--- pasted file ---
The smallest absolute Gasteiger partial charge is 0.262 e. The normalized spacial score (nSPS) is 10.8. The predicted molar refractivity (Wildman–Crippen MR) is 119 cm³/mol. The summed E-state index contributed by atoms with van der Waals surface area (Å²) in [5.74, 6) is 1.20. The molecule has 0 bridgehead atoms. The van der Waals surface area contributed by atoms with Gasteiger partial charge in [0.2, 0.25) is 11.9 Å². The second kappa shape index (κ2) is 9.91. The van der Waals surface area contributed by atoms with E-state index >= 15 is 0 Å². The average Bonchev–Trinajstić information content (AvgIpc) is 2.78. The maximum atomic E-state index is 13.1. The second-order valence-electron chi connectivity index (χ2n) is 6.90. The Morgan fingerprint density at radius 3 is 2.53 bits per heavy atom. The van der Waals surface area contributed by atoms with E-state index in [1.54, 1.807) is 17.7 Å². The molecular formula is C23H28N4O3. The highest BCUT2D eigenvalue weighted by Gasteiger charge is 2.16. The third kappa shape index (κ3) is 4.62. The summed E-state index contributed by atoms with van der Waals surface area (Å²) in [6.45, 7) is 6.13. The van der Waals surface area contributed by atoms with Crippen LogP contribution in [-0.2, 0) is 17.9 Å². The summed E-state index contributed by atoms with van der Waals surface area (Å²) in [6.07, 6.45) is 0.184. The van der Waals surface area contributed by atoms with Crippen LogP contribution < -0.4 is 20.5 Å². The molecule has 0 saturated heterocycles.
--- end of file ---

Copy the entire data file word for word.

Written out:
The smallest absolute Gasteiger partial charge is 0.262 e. The normalized spacial score (nSPS) is 10.8. The predicted molar refractivity (Wildman–Crippen MR) is 119 cm³/mol. The summed E-state index contributed by atoms with van der Waals surface area (Å²) in [5.74, 6) is 1.20. The molecule has 0 bridgehead atoms. The van der Waals surface area contributed by atoms with Gasteiger partial charge in [0.2, 0.25) is 11.9 Å². The second kappa shape index (κ2) is 9.91. The van der Waals surface area contributed by atoms with E-state index >= 15 is 0 Å². The average Bonchev–Trinajstić information content (AvgIpc) is 2.78. The maximum atomic E-state index is 13.1. The second-order valence-electron chi connectivity index (χ2n) is 6.90. The Morgan fingerprint density at radius 3 is 2.53 bits per heavy atom. The van der Waals surface area contributed by atoms with E-state index in [1.54, 1.807) is 17.7 Å². The molecular formula is C23H28N4O3. The highest BCUT2D eigenvalue weighted by Gasteiger charge is 2.16. The third kappa shape index (κ3) is 4.62. The summed E-state index contributed by atoms with van der Waals surface area (Å²) in [6.45, 7) is 6.13. The van der Waals surface area contributed by atoms with Crippen LogP contribution in [-0.2, 0) is 17.9 Å². The summed E-state index contributed by atoms with van der Waals surface area (Å²) in [6.07, 6.45) is 0.184. The van der Waals surface area contributed by atoms with Crippen LogP contribution < -0.4 is 20.5 Å². The molecule has 0 saturated heterocycles.